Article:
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Unveiling of the first Indigenous spiritual symbols for military headstones at the National Military Cemetery

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The Canadian Armed Forces (CAF) unveiled the first two symbols representing Indigenous spirituality for military headstones during a solemn ceremony at the National Military Cemetery (NMC) at Beechwood Cemetery in Ottawa on June 21, 2022.

During this event, the Commander of the Canadian Army and Defence Team Champion for Indigenous Peoples, Lieutenant-General (LGen) Jocelyn Paul, had the honour of revealing the designs of the two Indigenous spirituality symbols. He was accompanied by several participants, including the family of late Corporal Justin Quesnel, the first CAF member to have the First Nations spiritual symbol engraved on his headstone. LGen Paul is currently the most senior-ranking Indigenous member of the CAF.

The First Nations Medicine Wheel and the Métis Infinity symbol are now part of the eleven religious and spiritual symbols approved for engraving on military headstones at the NMC. In the same spirit, it was also announced during the ceremony that it is now possible for Indigenous CAF members, Veterans, and their next of kin, to request that their Indigenous name be engraved with their spiritual symbol on their headstone at the NMC.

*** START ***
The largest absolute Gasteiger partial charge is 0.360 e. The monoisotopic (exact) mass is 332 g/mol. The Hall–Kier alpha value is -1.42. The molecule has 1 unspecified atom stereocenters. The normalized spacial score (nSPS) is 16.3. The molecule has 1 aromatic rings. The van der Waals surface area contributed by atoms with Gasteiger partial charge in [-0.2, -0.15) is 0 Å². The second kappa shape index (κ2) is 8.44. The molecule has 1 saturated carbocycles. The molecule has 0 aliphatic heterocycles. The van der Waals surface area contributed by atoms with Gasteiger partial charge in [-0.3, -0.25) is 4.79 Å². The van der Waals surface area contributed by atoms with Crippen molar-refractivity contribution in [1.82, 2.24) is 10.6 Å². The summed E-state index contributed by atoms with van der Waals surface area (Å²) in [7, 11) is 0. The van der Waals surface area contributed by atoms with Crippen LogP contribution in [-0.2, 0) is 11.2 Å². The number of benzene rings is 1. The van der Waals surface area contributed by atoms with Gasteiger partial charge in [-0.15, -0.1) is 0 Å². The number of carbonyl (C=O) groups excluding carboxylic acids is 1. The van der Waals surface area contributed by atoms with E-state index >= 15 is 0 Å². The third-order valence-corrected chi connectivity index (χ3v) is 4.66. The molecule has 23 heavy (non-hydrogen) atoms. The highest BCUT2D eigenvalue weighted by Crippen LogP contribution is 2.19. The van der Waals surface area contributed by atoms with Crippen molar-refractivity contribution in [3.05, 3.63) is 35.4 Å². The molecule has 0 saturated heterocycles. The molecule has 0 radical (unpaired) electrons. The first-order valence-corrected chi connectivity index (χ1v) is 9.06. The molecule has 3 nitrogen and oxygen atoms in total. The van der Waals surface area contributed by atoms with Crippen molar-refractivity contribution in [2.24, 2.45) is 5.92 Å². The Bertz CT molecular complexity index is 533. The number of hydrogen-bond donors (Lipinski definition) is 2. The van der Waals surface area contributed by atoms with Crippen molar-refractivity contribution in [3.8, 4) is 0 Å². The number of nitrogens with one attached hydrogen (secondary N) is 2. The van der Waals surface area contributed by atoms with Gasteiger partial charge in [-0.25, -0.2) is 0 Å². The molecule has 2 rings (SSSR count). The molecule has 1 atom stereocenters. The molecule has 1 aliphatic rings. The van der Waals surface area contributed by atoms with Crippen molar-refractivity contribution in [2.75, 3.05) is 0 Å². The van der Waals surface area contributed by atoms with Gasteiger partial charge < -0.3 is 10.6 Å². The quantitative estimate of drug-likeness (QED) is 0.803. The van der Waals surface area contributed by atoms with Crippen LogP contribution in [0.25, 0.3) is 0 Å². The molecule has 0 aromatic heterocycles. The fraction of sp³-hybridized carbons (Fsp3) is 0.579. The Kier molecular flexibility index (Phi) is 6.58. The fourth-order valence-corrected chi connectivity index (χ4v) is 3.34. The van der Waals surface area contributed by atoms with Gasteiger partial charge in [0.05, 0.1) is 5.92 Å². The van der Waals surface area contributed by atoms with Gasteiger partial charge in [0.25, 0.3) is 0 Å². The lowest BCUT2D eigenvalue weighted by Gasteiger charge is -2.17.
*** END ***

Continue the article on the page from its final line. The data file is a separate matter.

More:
This initiative is the result of a collaborative process between agencies of the Government of Canada and Elders from various Indigenous groups. The selection and consultation processes were designed with the upmost respect to ensure that appropriate signs would be selected. It was important to make this change in order to personalize the final resting place of Indigenous CAF members and Veterans, and to better represent their identity and spirituality.

Chief Petty Officer 2nd Class (CPO2) Patrick Stevens, Indigenous Advisor to the CAF Chaplain General, provided significant support with this process to the NMC team. “Being seen, being heard, being understood, that true respect going both ways is just exciting,” said CPO2 Stevens.

During the ceremony, LGen Paul shared what this addition to the CAF religious and spiritual symbols meant personally to him as an Indigenous CAF member. He also spoke about the Indigenous service members who fought during World War II that he met when he was a kid as well as highlighted the historical role of the Indigenous People in the CAF throughout history.

Consultations with Elders and stakeholders are currently underway to determine the appropriate approach to represent the Inuit spirituality as their approach to grief is different than that of First Nations and Métis.  Elders explained that, as life in the North can be quite challenging, it is important for survival that life goes on, so the question warrants more discussion before a decision can be reached.

By Lieutenant Geneviève Paris